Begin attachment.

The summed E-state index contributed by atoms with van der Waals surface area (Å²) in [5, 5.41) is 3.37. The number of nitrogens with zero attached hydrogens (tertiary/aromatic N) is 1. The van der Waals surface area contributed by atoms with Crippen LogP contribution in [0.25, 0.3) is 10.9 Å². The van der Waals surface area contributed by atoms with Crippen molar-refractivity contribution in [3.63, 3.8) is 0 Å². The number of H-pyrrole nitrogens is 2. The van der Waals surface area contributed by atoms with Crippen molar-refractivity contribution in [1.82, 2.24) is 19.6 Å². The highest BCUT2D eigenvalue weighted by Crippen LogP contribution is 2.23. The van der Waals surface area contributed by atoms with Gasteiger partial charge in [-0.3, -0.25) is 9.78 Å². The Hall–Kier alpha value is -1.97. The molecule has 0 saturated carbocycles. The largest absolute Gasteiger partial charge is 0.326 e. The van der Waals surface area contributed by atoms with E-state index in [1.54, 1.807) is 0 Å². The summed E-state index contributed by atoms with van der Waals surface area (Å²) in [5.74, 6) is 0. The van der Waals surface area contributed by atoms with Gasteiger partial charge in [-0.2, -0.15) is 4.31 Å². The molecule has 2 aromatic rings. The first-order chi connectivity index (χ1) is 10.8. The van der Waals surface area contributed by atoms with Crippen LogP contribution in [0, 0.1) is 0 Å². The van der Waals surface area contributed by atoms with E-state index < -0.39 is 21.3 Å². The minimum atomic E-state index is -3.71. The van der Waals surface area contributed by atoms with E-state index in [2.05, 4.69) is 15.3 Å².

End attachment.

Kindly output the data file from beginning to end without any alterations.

The summed E-state index contributed by atoms with van der Waals surface area (Å²) in [5, 5.41) is 3.37. The number of nitrogens with zero attached hydrogens (tertiary/aromatic N) is 1. The van der Waals surface area contributed by atoms with Crippen LogP contribution in [0.25, 0.3) is 10.9 Å². The van der Waals surface area contributed by atoms with Crippen molar-refractivity contribution in [3.63, 3.8) is 0 Å². The number of H-pyrrole nitrogens is 2. The van der Waals surface area contributed by atoms with Crippen molar-refractivity contribution in [1.82, 2.24) is 19.6 Å². The highest BCUT2D eigenvalue weighted by Crippen LogP contribution is 2.23. The van der Waals surface area contributed by atoms with Gasteiger partial charge in [-0.3, -0.25) is 9.78 Å². The Hall–Kier alpha value is -1.97. The molecule has 0 saturated carbocycles. The largest absolute Gasteiger partial charge is 0.326 e. The van der Waals surface area contributed by atoms with E-state index in [1.54, 1.807) is 0 Å². The summed E-state index contributed by atoms with van der Waals surface area (Å²) in [5.74, 6) is 0. The van der Waals surface area contributed by atoms with Gasteiger partial charge in [-0.2, -0.15) is 4.31 Å². The molecule has 2 aromatic rings. The first-order chi connectivity index (χ1) is 10.8. The van der Waals surface area contributed by atoms with Crippen LogP contribution in [0, 0.1) is 0 Å². The van der Waals surface area contributed by atoms with E-state index < -0.39 is 21.3 Å². The minimum atomic E-state index is -3.71. The van der Waals surface area contributed by atoms with E-state index in [2.05, 4.69) is 15.3 Å².